Posted by Dave Dreimann
27. Sep, 2011
I must admit straight off the bat I usually have reservations about Australian productions of American plays. It’s not that I don’t like American plays, quite the contrary, some of my favourite plays are American, but I’ve had bad experiences in the past and my prejudice kicks in, conjuring up images of over-acted caricatures and cringe-worthy accents by actors who seemingly have never visited the United States.
MTC’s production of Clybourne Park is not one of those productions. If anything it will do plenty to put such misconceptions about Australian theatre behind a lot of people, myself included. Clybourne Park flows so naturally that it may as well be taking place at Steppenwolf in Chicago with an entirely native cast. Some scenes reminded my so much of my own American family and their friends not only did I forget I was in Melbourne, I forgot I was in a theatre.
Clybourne Park is an exceptionally well-written social comedy that plays on community, racism, gentrification, greed, fear, property prices, suicide and war. It is so well crafted, and in this case well executed, that is gets away without having any central plot or singular protagonist. Clybourne is rather a collection of multiple stories wrapped in wit and humanity and conserved in moving boxes scattered around a house. There is a great sense of joy in carefully unpacking each box and putting everything in its place.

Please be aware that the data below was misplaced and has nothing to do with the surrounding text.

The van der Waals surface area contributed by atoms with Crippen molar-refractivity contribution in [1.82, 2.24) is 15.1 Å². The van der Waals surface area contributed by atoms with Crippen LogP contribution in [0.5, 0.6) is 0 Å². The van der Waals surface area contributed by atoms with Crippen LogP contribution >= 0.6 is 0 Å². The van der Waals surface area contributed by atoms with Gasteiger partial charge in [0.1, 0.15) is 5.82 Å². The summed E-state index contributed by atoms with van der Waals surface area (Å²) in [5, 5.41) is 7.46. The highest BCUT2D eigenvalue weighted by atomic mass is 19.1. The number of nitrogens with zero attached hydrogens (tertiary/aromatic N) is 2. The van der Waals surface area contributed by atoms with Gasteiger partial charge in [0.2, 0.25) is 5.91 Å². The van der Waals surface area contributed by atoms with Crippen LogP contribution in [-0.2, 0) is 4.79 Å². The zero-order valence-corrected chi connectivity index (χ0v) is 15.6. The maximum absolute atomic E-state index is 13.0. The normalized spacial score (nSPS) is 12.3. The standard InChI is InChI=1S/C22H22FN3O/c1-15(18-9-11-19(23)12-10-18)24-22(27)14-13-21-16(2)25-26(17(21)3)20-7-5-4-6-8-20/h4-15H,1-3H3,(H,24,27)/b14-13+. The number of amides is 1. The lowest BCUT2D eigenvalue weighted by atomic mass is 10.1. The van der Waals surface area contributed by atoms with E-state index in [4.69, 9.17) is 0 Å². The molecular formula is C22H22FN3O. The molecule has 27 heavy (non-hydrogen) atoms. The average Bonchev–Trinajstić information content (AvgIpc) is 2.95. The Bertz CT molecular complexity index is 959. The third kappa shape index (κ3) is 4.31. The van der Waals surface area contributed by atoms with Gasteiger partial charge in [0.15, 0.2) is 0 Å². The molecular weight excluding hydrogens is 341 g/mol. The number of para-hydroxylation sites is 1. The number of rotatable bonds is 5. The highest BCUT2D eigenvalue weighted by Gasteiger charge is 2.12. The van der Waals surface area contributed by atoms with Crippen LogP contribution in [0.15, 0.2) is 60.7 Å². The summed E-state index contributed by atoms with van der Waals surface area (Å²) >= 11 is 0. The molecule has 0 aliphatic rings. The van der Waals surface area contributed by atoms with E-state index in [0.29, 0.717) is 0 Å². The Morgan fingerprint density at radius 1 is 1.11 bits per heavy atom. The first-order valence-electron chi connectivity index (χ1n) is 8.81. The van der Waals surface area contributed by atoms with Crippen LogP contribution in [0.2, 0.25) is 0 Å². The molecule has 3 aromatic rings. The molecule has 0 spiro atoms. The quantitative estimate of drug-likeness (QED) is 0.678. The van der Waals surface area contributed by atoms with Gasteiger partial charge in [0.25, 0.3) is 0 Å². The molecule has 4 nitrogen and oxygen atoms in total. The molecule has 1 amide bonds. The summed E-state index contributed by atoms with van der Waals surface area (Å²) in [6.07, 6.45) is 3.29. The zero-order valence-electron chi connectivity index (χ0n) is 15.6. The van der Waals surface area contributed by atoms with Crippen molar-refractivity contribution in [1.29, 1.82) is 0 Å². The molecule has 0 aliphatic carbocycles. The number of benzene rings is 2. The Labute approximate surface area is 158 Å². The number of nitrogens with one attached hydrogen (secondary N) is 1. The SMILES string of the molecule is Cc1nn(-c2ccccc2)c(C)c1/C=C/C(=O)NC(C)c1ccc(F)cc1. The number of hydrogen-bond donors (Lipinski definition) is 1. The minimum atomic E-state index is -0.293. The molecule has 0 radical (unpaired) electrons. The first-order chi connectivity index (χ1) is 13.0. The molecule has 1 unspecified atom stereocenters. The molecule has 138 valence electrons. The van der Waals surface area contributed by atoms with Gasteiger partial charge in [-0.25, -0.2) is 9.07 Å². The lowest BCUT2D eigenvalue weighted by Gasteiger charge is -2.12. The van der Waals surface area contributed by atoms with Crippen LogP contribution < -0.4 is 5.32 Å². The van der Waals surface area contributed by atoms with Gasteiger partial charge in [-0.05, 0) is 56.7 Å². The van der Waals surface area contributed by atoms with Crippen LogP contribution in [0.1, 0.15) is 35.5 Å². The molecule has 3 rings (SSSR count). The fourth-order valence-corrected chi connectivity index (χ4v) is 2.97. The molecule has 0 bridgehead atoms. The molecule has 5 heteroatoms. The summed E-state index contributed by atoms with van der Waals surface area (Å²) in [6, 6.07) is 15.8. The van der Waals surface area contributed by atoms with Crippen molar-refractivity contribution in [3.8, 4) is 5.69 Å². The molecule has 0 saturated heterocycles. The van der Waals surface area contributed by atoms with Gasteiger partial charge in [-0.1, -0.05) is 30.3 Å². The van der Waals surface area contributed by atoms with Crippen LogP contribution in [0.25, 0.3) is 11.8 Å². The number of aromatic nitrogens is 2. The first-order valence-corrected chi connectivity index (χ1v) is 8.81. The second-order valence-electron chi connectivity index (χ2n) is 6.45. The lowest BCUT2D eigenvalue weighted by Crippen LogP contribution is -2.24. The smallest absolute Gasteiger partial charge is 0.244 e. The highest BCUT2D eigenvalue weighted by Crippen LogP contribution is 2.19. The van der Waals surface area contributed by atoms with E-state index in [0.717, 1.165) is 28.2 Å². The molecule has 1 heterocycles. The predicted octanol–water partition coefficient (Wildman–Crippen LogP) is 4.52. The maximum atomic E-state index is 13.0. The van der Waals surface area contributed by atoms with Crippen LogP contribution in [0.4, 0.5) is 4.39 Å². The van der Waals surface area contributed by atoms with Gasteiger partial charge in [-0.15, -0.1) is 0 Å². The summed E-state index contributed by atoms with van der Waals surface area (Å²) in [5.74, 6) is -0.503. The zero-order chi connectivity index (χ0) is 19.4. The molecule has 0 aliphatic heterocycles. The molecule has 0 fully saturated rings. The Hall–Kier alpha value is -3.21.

The ensemble cast so effectively inhabit their multiple characters that if it weren’t for the program you might not even notice that each actor has at least two roles. The house itself, visible from the moment you take your seat, exists as a character in its own right, and just like the performances has a beautiful naturalism to it. Although some of the moving boxes in the opening act might seem a bit too specifically placed rather than naturally littered around the room you soon forget this as the scene comes to life. Lighting, sound and costume seamlessly add to the performance without drawing attention to themselves.
Clybourne Park is awkward, funny, heartfelt and moving. There’s a lot to it. It’s easy to get caught up discussing the issues raised or the quality of the writing and performance. Alyson Whyte and Greg Stone are wonderful but so is every member of the cast. Bruce Norris won a Pultizer for his efforts as writer. If that floats your boat by all means indulge, but this is not some kind of preachy issues piece. You should see Clybourne Park not just because it’s clever or will make you laugh, but because it’s an incredibly entertaining experience perfectly sold by a great director and captivating cast.
Clybourne Park plays at the MTC’s Sumner Theatre until October 26.
For more information and tickets visit mtc.com.au.
Photo by Jeff Busby
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